How to Ensure You Are Being a Responsible Voluntourist

by Published

Voluntourists have huge potential to improve and develop the lives and lands of destination communities worldwide, while also enriching their own lives. But, voluntourism must be done responsibly to become a real form of sustainable tourism.

Responsible voluntourism can have many benefits; it can facilitate an exchange of skills between travelers and communities, and it can aid the less fortunate in society to access education, healthcare, and other basic necessities. The subject of responsible tourism has not been introduced as a barrier to deter people from traveling; quite the opposite. It is a helpful consideration for people to have in mind when they are deciding on their next adventure abroad.

Voluntourism, as a form of responsible tourism, demonstrates the true opportunity for tourism to deliver social, economic, and environmental improvement.
Working in partnership

Responsible Tourism Basics

Let’s get back to basics, before we delve into the sometimes controversial world of voluntourism.

Responsible tourism is really quite simple;  it is largely about common sense. Being a responsible tourist is about respecting others and the communities that you are visiting. Anyone can travel responsibly if they follow simple guidelines of sustainable tourism and have an awareness of the people around them.

Responsible tourism is particularly important where volunteer travel is concerned, because there is likely to be an influx of tourists to an area at particular times of the year, which can have a detrimental effect on the area, should responsible tourism not be considered and practised. For example, if a group of voluntourists were to descend on an area, filling jobs that would have been filled by locals, this would not be considered a positive impact of voluntourism by the host community and would not be well received. Whereas, if the volunteers are acting in a support capacity to skilled local workers, this will expedite work and be beneficial for the community.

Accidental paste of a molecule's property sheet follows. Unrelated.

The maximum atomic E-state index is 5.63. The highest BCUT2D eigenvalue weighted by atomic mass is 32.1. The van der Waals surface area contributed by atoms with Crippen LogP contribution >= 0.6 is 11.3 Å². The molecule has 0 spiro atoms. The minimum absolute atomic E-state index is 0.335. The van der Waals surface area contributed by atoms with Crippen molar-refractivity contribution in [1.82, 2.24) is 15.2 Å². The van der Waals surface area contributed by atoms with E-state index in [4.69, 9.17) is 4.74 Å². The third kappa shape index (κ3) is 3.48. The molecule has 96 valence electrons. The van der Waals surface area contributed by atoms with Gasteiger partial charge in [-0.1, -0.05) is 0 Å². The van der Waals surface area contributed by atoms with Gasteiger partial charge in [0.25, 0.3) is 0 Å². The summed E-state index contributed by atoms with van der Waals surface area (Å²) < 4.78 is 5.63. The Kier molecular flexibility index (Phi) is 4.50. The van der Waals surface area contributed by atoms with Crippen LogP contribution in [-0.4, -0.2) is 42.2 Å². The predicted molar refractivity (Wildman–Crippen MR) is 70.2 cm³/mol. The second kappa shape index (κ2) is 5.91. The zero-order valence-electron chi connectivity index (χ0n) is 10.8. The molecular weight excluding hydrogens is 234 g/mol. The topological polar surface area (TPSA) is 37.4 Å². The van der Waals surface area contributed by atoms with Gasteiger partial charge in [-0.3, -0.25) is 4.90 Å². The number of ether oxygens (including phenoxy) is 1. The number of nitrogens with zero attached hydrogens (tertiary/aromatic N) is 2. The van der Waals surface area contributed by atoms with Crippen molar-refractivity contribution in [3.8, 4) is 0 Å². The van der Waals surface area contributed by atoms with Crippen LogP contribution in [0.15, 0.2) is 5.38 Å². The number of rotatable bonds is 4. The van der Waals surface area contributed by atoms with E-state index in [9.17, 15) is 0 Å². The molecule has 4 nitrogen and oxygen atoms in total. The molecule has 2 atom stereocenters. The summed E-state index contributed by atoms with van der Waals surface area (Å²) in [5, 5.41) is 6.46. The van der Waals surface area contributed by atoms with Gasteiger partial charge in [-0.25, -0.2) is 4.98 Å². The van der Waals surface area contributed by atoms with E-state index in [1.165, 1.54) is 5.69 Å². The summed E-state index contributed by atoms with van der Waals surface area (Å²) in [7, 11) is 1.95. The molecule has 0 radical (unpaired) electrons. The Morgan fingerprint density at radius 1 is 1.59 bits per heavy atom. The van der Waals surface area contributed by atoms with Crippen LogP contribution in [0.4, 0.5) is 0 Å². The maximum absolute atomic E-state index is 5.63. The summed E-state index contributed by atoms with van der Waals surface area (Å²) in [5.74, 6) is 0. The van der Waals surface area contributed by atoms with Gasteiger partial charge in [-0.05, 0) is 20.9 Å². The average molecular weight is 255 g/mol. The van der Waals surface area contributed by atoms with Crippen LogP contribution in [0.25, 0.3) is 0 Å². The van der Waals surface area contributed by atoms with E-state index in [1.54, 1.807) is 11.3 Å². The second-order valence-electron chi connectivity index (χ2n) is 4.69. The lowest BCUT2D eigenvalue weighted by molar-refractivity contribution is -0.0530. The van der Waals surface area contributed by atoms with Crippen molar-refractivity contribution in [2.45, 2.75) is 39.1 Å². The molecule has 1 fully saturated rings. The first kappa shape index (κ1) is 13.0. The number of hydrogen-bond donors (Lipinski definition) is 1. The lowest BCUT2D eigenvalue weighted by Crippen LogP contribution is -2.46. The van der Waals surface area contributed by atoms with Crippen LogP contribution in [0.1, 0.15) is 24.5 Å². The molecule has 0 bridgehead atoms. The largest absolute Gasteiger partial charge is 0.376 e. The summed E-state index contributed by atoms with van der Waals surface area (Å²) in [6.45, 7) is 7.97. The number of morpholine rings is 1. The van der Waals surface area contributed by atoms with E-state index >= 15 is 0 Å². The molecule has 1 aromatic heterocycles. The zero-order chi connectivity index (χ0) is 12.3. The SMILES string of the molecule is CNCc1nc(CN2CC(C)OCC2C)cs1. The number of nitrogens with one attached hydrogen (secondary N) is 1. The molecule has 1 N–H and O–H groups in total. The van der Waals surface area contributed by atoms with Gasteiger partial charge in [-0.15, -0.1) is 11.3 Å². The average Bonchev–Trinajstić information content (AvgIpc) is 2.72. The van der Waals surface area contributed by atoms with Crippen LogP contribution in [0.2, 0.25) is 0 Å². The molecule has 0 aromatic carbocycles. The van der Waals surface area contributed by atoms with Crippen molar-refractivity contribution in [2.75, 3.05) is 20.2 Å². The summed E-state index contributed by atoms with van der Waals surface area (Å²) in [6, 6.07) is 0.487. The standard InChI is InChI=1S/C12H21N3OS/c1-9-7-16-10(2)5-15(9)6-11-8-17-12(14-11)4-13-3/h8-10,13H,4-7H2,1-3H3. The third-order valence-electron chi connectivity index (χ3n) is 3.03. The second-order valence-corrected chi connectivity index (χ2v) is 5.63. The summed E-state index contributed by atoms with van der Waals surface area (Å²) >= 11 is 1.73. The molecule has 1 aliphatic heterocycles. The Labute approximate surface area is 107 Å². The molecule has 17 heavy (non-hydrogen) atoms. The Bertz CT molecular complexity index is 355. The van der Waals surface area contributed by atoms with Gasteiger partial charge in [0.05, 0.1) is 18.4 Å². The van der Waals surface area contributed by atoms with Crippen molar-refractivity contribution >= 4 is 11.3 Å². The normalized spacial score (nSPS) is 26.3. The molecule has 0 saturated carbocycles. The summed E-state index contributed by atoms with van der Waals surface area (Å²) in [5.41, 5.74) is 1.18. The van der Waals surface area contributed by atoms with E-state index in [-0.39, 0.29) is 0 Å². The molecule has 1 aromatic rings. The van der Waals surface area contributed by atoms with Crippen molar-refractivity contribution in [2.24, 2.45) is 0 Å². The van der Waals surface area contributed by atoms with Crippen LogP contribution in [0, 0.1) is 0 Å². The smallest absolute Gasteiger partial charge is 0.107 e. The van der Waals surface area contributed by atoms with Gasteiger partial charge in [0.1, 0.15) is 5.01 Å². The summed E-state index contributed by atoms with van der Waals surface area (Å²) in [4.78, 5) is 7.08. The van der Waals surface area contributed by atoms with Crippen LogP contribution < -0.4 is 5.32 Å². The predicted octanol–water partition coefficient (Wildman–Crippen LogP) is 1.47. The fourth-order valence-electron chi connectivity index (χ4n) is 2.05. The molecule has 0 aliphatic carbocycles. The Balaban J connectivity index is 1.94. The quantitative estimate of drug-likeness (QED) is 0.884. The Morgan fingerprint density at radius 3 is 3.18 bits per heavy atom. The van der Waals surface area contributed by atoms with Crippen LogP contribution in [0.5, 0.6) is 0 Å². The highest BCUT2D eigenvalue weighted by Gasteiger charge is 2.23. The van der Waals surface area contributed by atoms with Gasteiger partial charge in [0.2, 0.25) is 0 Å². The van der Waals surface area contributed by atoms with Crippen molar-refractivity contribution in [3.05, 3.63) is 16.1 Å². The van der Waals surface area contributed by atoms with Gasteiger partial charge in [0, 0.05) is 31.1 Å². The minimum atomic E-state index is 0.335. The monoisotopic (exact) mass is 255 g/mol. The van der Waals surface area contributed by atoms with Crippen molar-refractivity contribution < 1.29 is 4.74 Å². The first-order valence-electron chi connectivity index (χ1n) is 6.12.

Voluntourism, when done right, is surely the best form of tourism. It is naturally a form of responsible tourism, because travelers are going with the intention to give more than they gain in order to benefit their host community. The key point here is to ensure that you are approaching the experience in the right way so you can have the intended positive impact. 

Volunteers with children in Africa
Voluntourism has two-way benefits: those for the host community and those for the volunteer.

How to Ensure You Are Being a Responsible Voluntourist

1. Choose to travel with a company that really believes and promotes sustainable tourism. Such a company is likely to: have an implemented sustainable tourism policy, show due consideration for their host communities, be able to demonstrate positive effects to the local area from their work, have a good knowledge of the local area and the support needed, and have good relations with community figures and work in partnership with them to benefit the local community. You should be able to see from a voluntourism organization’s website that they really care about their host communities, not just about providing tourists with volunteer-like experiences.